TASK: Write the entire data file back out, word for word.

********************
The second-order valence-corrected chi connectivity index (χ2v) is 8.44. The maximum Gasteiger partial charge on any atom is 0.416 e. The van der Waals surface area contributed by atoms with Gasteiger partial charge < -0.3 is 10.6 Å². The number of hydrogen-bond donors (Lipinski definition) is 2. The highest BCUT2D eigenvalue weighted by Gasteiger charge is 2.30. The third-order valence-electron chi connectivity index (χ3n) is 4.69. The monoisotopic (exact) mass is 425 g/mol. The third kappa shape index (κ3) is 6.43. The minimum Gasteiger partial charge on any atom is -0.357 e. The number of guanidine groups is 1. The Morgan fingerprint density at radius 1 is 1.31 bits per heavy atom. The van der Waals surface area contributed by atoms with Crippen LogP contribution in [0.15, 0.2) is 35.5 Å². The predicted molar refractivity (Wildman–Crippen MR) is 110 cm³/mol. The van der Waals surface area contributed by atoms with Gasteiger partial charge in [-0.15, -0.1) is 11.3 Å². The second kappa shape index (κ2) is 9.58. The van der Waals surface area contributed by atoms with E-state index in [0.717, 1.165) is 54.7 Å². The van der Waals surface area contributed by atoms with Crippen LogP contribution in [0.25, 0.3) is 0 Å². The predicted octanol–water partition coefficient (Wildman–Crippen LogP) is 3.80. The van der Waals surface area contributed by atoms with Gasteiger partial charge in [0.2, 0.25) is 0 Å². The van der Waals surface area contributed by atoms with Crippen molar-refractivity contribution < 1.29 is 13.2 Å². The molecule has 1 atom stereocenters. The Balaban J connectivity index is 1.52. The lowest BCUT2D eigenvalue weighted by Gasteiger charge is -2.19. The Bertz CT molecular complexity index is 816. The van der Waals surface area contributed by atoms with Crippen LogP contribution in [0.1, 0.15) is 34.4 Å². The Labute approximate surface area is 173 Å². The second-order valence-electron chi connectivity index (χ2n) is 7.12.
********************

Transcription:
The second-order valence-corrected chi connectivity index (χ2v) is 8.44. The maximum Gasteiger partial charge on any atom is 0.416 e. The van der Waals surface area contributed by atoms with Gasteiger partial charge < -0.3 is 10.6 Å². The number of hydrogen-bond donors (Lipinski definition) is 2. The highest BCUT2D eigenvalue weighted by Gasteiger charge is 2.30. The third-order valence-electron chi connectivity index (χ3n) is 4.69. The monoisotopic (exact) mass is 425 g/mol. The third kappa shape index (κ3) is 6.43. The minimum Gasteiger partial charge on any atom is -0.357 e. The number of guanidine groups is 1. The Morgan fingerprint density at radius 1 is 1.31 bits per heavy atom. The van der Waals surface area contributed by atoms with Crippen LogP contribution in [0.15, 0.2) is 35.5 Å². The predicted molar refractivity (Wildman–Crippen MR) is 110 cm³/mol. The van der Waals surface area contributed by atoms with Gasteiger partial charge in [-0.15, -0.1) is 11.3 Å². The second kappa shape index (κ2) is 9.58. The van der Waals surface area contributed by atoms with E-state index in [0.717, 1.165) is 54.7 Å². The van der Waals surface area contributed by atoms with Crippen LogP contribution in [0.25, 0.3) is 0 Å². The predicted octanol–water partition coefficient (Wildman–Crippen LogP) is 3.80. The van der Waals surface area contributed by atoms with Gasteiger partial charge in [0.2, 0.25) is 0 Å². The van der Waals surface area contributed by atoms with Crippen molar-refractivity contribution < 1.29 is 13.2 Å². The molecule has 1 atom stereocenters. The Balaban J connectivity index is 1.52. The lowest BCUT2D eigenvalue weighted by Gasteiger charge is -2.19. The Bertz CT molecular complexity index is 816. The van der Waals surface area contributed by atoms with Crippen LogP contribution in [0.1, 0.15) is 34.4 Å². The Labute approximate surface area is 173 Å². The second-order valence-electron chi connectivity index (χ2n) is 7.12.